• Ah, thanks for bringing that up, Sven. I'm not as familiar with those models yet, so I left that detail out.

  • Hey Brian,

    What would you recommend doing if one of the nibs is a wee bit loose when you mount it on back on the pen? I ordered a loose nib, and it slides on and off way too easily to be able to actually write with.


  • Hmm..that's a great question, I don't run into that often. I would say that you could bend the 'wings' ever so slightly to get a snug fit, but that may or may not be within your comfort level. Wherever you got the nib from should be willing to exchange it (if it was us, then I know we'll happily exchange it for a better fitting one). What type of Lamy are you putting this nib onto? How old is the pen?

    Has anyone else come across this?

  • Anon

    Sometimes when you take off the nib you can pull the feed unit out (sometimes completely, sometimes just a fraction). I know if the feed unit is out the nib isn't fully secure so it might be worth a check that the feed hasn't come out at all.

    If the feed comes completely out there is a "tongue and groove" get up on the underside of the feed/inside of the body. Just line the tongue on the underside of the feed up with the groove inside the body of the pen and firmly but gently push the feed unit in until it is firmly seated. Then you can pop the nib on as usual.

    If the feed is just slightly out you should be able to just give it a firm push to seat it properly.

    If this doesn't work I'd suggest that there is a problem with the nib as Brian mentioned. In which case I'd follow his advice and return it for a better fitting one.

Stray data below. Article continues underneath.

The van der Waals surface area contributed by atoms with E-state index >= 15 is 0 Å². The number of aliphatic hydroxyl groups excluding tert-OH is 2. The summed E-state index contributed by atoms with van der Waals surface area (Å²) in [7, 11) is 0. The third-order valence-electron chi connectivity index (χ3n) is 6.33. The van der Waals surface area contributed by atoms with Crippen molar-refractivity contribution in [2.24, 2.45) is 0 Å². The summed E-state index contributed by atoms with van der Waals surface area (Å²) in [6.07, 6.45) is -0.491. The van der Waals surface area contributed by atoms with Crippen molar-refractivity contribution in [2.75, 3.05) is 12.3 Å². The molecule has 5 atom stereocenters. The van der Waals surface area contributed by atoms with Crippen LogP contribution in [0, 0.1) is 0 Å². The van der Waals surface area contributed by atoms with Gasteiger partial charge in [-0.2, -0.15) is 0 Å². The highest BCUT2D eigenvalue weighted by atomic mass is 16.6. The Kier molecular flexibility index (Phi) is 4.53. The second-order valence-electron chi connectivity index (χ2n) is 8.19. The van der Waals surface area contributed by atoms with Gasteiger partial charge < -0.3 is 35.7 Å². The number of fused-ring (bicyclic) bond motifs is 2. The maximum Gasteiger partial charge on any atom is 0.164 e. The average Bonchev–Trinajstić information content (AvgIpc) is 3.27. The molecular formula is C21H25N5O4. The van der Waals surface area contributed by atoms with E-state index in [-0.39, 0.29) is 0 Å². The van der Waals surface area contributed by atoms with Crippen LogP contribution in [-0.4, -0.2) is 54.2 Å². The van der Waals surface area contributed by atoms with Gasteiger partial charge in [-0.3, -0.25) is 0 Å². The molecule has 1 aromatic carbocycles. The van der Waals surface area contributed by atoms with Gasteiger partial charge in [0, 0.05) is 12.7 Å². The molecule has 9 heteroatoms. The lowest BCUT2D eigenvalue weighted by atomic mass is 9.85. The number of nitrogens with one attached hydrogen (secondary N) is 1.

• Anon

    I should add that sometimes putting the feed back in is quite hard – it is a snug fit – but I have never come across one I haven't been able to push back by hand and I wouldn't recommend using any tools.

    I've seen this on the Safari family of pens, the Nexx family, the Studios and the Accents.

  • There's actually a specific channel the feed needs to go into in the grip section, and if it's put it wrong can be jammed in or worse, permanently damage the feed. I think I may need to do a video to clarify this.

    In any case, it doesn't sound like taking out the feed would do anything for you here, David. It sounds like just a problem with the nib not fitting tight onto the feed.

  • Anon

    Sometimes when you remove the nib the feed comes out fractionally, I'm not suggesting removing the feed intentionally, it's just that sometimes, especially with the "tape method" the feed either comes out completely or moves out slightly.

    If that happens the nib isn't secure – you don't need to totally take the feed out but you do need to make sure it is firmly seated in the body of the pen. It is my first check if a Lamy nib doesn't fit properly and it's solved all issues I've ever come across with badly fitting nibs.

    Refitting the feed is simple because there is only one way it can go – line up the tongue and groove and slide the feed in.

    I look forward to your video, as always, Brian, they're always very clear and helpful.

  • Until I'm able to make a video, here's one from Bob of Lamy USA explaining exactly what we're talking about:

  • Ethan Fraser

    So I have a Lamy Joy which came with a 1.5 italic nib but I want to use the pen for everyday writing because I love it, so if I get a medium or broad nib, I can put either of those on my Joy?

  • I put an EF gold nib on my Joy – lovely 🙂